By Dr. Amanda Waaldyk, founder of Angea Acupuncture and Yoga (Angea) clinic.
PMS for those who have experienced it, can make you feel like a wild woman out of control. What’s worse, more than 75% of women experience PMS each month. When each month arrives it can be a time of frustration, anxiety, depression, moods that fluctuate wildly, fluid retention, bloating, headaches, blended with disrupted sleep.
This wild woman phenomenon is due to the biological and chemical changes that take place during your menstrual cycle. No, you are not crazy! What you are experiencing each month is very real. PMS and irregularities in your menstrual cycle occur due to fluctuations within your hormonal system.
Similar to the changes of season within nature, your body also has its own internal rhythm. When your internal rhythm becomes disrupted through lifestyle changes, stress, environmental toxins, processed foods, lack of sleep and so forth, the balance of yin and yang loses its harmony within your body.
Your time of month should be an easy transition. When a Tai-chi master moves, they are fluid and graceful. In essence, your period should do just that. It should arrive with ease and just flow – physically, mentally and emotionally. Let’s break it down a little further.
Our brain produces the happy hormones called serotonin. This is the hormone that makes us feel good. When levels are low, depression and even anxiety can occur. Research has shown that low levels of serotonin can be the result of a sensitive reaction to changes in estrogen and progesterone. For this very reason you can feel flat, depressed or anxious around the time of your period.
After ovulation our adrenal gland produces a chemical called aldosterone which can contribute to PMS symptoms such as headaches, water retention and breast tenderness.
Our body produces another chemical hormone called endorphins. Endorphins mask pain and are also released when we exercise. Sometimes painful periods, PMS and depression can occur when our body doesn’t produce enough endorphins. This is why it can be important to exercise during your period.
Our body produces cells called prostaglandins. Prostaglandins help regulate our menstrual cycle and ovulation. Over production of prostaglandins can cause painful periods, cramping headaches and vomiting. Evening primrose oil helps to reduce over production of prostaglandins.
The good news is that you don’t have to suffer anymore…help is on hand. Hooray!
1. Give yoga, meditation and breathing exercises a try. They can help balance your hormones, calm your mind, and de- stress you. Welcome to the Zen Den!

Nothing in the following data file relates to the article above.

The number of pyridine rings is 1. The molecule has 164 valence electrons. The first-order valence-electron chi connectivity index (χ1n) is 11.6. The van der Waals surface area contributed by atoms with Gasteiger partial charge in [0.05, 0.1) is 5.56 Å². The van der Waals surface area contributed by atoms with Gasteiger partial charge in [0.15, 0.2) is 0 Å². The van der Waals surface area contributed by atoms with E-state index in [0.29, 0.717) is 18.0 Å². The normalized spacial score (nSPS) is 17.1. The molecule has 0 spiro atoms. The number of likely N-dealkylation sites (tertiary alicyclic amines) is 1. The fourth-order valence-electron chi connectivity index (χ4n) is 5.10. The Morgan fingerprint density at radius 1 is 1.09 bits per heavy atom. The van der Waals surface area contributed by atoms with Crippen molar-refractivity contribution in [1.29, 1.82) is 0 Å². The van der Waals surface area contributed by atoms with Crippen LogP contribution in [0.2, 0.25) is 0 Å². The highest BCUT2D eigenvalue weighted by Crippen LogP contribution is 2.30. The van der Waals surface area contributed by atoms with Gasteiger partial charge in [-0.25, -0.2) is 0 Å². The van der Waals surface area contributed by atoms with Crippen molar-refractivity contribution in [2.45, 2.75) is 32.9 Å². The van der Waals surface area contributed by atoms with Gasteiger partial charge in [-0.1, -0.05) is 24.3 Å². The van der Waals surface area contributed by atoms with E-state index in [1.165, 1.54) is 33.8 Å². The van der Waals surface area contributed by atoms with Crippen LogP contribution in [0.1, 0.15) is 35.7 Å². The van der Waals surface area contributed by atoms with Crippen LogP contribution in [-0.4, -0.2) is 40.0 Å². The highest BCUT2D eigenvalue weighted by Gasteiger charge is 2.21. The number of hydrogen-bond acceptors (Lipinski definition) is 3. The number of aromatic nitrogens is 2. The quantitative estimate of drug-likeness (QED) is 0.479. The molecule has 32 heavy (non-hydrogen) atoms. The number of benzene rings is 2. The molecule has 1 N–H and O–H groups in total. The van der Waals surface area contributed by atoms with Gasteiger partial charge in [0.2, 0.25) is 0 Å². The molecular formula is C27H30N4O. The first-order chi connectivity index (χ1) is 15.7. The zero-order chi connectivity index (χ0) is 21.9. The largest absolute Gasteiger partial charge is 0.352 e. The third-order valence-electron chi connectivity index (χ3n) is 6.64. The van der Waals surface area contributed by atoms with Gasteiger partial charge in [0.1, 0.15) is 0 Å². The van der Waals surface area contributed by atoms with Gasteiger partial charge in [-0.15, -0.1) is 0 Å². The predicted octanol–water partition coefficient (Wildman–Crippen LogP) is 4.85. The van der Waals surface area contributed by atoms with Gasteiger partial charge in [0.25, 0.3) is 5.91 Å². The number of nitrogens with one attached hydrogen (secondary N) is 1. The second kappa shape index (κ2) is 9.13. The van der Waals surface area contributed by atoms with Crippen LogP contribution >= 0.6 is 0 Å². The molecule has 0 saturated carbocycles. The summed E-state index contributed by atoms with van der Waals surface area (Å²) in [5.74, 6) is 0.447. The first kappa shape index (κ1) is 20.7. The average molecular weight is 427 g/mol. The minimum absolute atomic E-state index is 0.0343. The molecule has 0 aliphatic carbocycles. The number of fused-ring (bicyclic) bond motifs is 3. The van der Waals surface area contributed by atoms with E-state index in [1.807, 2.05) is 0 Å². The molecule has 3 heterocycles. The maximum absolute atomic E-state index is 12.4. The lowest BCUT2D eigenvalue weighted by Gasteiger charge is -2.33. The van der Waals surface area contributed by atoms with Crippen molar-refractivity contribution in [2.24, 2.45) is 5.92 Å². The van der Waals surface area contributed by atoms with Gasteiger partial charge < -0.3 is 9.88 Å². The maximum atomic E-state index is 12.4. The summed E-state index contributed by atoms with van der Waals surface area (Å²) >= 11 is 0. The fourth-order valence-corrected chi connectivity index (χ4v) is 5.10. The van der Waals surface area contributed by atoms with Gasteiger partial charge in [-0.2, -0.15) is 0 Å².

2. Embrace gentle exercise. We can all do with an endorphin hit. To maintain your internal rhythm, keep your body moving with gentle exercises such as walking, qi gong and yoga. Aim for 20 minutes each day.
3. Say hello to the Magic Moxa Stick. Mugwort is a medicinal herb and can be purchased at www.angea.com.au. Grab yourself a moxa stick and wave your magic wand over your belly at the time of your period. Moxa will help ease period pain, cramping and create a healthy menstrual flow. Other alternatives are a hot water bottle or heat pack to ease cramps or discomfort. Relaxing and having a nice warm footbath can help to relieve a headache or assist with relaxing the body and ensuring a more solid, sound sleep.
4. Add a scoop of Magnesium Power. Foods that are high in magnesium such as dark leafy greens, nuts, avocados and magnesium powder help assist hormonal balance. We recommend a scoop of magnesium powder post ovulation to help increase your progesterone levels and balance excess estrogen.
5. Avoid foods high in sugar, coffee and alcohol. No processed or packaged foods. By cutting out all the crap, your body will start to love you again. Eating foods high in sugar spikes your blood sugar levels, creating an increase in insulin levels which then affect your hormonal balance.
6. Delve into Acupuncture & Chinese medicine. Acupuncture helps to regulate and balance your hormonal system, while Chinese herbs assist in balancing your entire menstrual cycle and creating a healthy menstrual flow.
7. Enjoy a cup of tea. A cup of tea dissolves everything. Herbal teas such as ginger, chamomile or rose petal tea can be great for warming or calming the body and reducing unsettled emotions or discomfort associated with PMS. The Angea “PMS” Medicinal Tea and The Angea “Flow” Medicinal Tea will treat PMS symptoms, balance your hormones, ease any uncomfortable dullness, uterine cramping and painful periods.
8. Block that Estrogen. There are specific foods that can minimise PMS. Eating foods high in fibre will help relieve constipation, sweeping your bowel, metabolise your hormones and eliminate waste product. Brassica vegetables are high in phytochemicals and potassium which help minimise estrogen dominance and balance your hormones. Try broccoli, cabbage, cauliflower, kale, swede, bok choy, brussel sprouts and cress.
Dr. Amanda Waaldyk, a renowned Doctor of Chinese Medicine and Acupuncture, founded Angea Acupuncture and Yoga (Angea) clinic in 2007, and has been growing the business from strength to strength ever since. Dr. Amanda specialises in fertility, helping thousands of women (and men) achieve their dreams of pregnancy through a method she realised and termed, The Angea Method™.